A foreign winner of other types of games will pay 30% of the gross winnings in US taxes.  In the landmark case of Barbra v. United States2 Cl Ct 674 (1983), a Mexican traveler who won $61,580 on two Las Vegas keno tickets had to pay 30% of the winnings in taxes, even though he lost over $475,000 on other gambling in the same year.  He could not deduct his gambling losses against his gambling winnings. 

Update: on July 9, 2013, in the landmark case of Park v. Commissioner [pdf], the District of Columbia Court of appeals concluded that the 30% tax on foreign gamblers of other games applies on a per-session basis, not on a per-bet basis.  For example, if Mr. Barbra won $61,000 on one poker bet and lost $475,000 on another poker bet in the same session (presumably the same day), the 30% US tax is imposed on his session's net winnings, which is zero.  But if he won $61,000 in one session and lost $475,000 in another session, he would have to pay the 30% withholding tax on the $61,000 of winnings. 


Thursday, March 7, 2013

Tax Break for Foreigners Betting on American Dogracing and Horseracing

Gambling earnings from lotteries and sports betting are taxed as ordinary income.  Foreigners are taxed at a rate of 30% on their gross gambling winnings from US sources, with some exceptions.

Internal Revenue Code section 872(b)(5) provides a nice exception for foreigners, who are not taxed on their winnings from "a parimutuel pool with respect to a live horse race or dog race in the United States," if the wager is legal and initiated outside the United States. 

A parimutuel pool is the form of race betting where all the money are placed in a pot, the house or track takes its cut, and the remaining cash is divided among the winners.

This rule was added by the American Jobs Creation Act of 2004.  Before 2004, the taxation of foreigners on their parimutuel winnings depended on what kind of pool they were betting in, with some pools subject to US tax and some pools not subject to tax.  Congress made things easier for everyone by exempting all pools from US tax, as long as they involved American horse racing or dog racing (and a foreigner betting on them).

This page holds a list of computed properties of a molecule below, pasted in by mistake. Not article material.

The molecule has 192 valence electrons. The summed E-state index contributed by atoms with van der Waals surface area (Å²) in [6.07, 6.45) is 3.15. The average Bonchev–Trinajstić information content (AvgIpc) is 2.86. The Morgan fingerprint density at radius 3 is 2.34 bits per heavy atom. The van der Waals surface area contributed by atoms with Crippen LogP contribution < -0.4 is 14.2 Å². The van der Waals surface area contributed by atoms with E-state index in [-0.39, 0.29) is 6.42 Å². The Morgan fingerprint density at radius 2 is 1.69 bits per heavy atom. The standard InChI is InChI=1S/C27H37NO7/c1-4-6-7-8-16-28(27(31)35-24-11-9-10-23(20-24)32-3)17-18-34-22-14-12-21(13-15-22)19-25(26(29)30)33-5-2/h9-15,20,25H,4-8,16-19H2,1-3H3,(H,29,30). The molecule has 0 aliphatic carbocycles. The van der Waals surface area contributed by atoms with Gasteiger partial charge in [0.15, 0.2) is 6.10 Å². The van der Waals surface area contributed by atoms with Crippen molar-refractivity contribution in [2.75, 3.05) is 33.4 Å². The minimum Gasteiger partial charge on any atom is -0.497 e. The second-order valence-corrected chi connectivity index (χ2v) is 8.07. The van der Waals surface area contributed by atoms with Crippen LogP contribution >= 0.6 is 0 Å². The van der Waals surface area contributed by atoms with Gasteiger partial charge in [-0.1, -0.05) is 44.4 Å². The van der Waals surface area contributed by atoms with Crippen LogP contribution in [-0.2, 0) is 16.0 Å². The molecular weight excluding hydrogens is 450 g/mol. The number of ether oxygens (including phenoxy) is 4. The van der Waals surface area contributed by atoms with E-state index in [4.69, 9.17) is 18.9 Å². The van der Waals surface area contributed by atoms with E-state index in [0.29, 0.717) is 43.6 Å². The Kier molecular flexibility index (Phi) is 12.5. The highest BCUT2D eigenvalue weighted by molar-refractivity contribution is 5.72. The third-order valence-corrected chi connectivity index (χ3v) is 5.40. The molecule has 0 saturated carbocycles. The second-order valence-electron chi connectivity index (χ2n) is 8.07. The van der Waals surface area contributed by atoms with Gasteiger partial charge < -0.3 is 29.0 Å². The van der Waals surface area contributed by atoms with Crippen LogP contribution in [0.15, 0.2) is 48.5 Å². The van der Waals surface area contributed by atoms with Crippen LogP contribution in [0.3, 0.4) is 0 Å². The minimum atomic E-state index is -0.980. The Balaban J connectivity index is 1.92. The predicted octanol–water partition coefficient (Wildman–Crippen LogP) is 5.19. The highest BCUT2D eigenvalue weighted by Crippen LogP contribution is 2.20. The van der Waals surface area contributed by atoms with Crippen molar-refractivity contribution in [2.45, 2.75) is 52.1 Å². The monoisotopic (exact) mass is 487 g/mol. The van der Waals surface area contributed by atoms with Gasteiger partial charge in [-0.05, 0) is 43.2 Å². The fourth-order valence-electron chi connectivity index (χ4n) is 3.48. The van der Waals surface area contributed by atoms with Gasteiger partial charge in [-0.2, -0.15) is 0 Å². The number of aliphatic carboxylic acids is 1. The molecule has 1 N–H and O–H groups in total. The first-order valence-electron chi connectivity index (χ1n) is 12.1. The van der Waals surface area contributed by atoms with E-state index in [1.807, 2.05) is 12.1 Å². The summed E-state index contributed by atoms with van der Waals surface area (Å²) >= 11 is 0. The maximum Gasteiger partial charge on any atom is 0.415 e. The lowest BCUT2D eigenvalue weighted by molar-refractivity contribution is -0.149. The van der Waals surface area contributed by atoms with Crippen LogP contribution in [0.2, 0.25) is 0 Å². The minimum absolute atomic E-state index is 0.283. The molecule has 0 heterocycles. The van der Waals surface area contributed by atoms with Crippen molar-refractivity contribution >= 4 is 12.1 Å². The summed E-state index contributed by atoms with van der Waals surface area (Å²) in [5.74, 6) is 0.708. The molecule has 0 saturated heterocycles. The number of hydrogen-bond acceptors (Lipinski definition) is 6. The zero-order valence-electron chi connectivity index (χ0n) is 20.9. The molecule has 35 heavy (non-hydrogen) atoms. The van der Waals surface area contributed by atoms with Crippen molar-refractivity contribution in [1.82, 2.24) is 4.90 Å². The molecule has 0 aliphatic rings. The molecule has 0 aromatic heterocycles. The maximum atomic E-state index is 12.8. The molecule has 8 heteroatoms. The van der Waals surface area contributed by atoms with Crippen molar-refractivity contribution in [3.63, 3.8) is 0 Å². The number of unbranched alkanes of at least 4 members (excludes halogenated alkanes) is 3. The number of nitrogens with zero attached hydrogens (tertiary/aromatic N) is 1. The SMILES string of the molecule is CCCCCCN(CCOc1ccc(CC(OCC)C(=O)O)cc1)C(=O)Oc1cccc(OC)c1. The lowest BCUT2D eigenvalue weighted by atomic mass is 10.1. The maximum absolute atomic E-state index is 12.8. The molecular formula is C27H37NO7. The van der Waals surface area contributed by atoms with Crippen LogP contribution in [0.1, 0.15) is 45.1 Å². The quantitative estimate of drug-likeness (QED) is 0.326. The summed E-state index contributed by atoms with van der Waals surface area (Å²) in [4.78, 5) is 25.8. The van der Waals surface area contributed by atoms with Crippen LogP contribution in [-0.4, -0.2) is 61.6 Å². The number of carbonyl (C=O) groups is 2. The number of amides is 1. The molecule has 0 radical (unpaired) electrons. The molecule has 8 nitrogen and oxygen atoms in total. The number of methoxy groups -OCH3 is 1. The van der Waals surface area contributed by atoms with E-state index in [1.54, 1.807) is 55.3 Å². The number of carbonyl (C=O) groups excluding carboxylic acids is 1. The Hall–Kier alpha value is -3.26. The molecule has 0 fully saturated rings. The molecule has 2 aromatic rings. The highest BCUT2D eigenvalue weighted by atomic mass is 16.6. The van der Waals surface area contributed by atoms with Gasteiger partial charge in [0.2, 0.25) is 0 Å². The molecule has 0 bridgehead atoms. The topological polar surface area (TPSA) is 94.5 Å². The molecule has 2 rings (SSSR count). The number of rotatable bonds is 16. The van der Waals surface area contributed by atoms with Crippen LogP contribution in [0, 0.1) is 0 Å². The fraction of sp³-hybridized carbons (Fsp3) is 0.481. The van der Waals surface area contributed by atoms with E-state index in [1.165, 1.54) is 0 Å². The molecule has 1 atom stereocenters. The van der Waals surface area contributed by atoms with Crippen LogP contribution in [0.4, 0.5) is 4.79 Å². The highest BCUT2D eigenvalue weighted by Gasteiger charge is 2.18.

Monday, March 4, 2013

Tax Break for Biking to Work

The federal government provides various tax breaks for commuting by bus, subway, and other forms of mass transportation.  But the Brooklyn delegation to Congress has not been idle, and Internal Revenue Code section 132(f) provides a lucrative tax break for the expenses of biking to work.

A bicycle commuter can receive tax-free reimbursements from his or her employer for the costs of bike purchase, maintenance, and storage, up to the incredible sum of $20 per month ($240 a year). 

The $20 per month limit is not indexed for inflation.

The bicycle commuting tax benefit was enacted as part of the $700 billion stimulus bill of late 2008. 
At the highest federal marginal tax rate of 39.6%, for incomes over $400,000, the tax savings per biker should equal around $95 a year.

In order for the bicycle commuting tax benefit to not explode in popularity and cost, for the 0.53% of Americans who commute by bike, the $20 per month reimbursement is only allowed only for months during which the bicyclist "regularly" uses the bike for a "substantial portion" of the commute to work, and during which he or she does not receive any TransitCheks or other tax-free transportation benefit.